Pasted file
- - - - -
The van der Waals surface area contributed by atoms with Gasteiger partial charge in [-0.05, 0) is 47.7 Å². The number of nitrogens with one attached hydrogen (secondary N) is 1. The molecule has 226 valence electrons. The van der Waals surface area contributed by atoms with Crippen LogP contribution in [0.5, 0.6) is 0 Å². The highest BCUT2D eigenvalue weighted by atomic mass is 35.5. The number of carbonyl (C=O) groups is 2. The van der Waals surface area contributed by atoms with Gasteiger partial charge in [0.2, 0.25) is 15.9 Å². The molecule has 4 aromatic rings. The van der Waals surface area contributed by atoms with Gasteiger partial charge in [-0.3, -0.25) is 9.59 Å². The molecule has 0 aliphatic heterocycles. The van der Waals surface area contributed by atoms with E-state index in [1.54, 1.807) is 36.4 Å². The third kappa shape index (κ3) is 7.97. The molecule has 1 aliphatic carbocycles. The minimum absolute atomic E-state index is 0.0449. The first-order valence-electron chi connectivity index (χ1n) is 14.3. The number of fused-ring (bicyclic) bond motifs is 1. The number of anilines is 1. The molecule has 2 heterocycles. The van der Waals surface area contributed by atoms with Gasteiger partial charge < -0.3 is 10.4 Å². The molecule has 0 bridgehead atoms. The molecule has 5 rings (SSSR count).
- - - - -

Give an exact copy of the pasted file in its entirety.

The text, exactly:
The van der Waals surface area contributed by atoms with Gasteiger partial charge in [-0.05, 0) is 47.7 Å². The number of nitrogens with one attached hydrogen (secondary N) is 1. The molecule has 226 valence electrons. The van der Waals surface area contributed by atoms with Crippen LogP contribution in [0.5, 0.6) is 0 Å². The highest BCUT2D eigenvalue weighted by atomic mass is 35.5. The number of carbonyl (C=O) groups is 2. The van der Waals surface area contributed by atoms with Gasteiger partial charge in [0.2, 0.25) is 15.9 Å². The molecule has 4 aromatic rings. The van der Waals surface area contributed by atoms with Gasteiger partial charge in [-0.3, -0.25) is 9.59 Å². The molecule has 0 aliphatic heterocycles. The van der Waals surface area contributed by atoms with E-state index in [1.54, 1.807) is 36.4 Å². The third kappa shape index (κ3) is 7.97. The molecule has 1 aliphatic carbocycles. The minimum absolute atomic E-state index is 0.0449. The first-order valence-electron chi connectivity index (χ1n) is 14.3. The number of fused-ring (bicyclic) bond motifs is 1. The number of anilines is 1. The molecule has 2 heterocycles. The van der Waals surface area contributed by atoms with Gasteiger partial charge < -0.3 is 10.4 Å². The molecule has 0 bridgehead atoms. The molecule has 5 rings (SSSR count).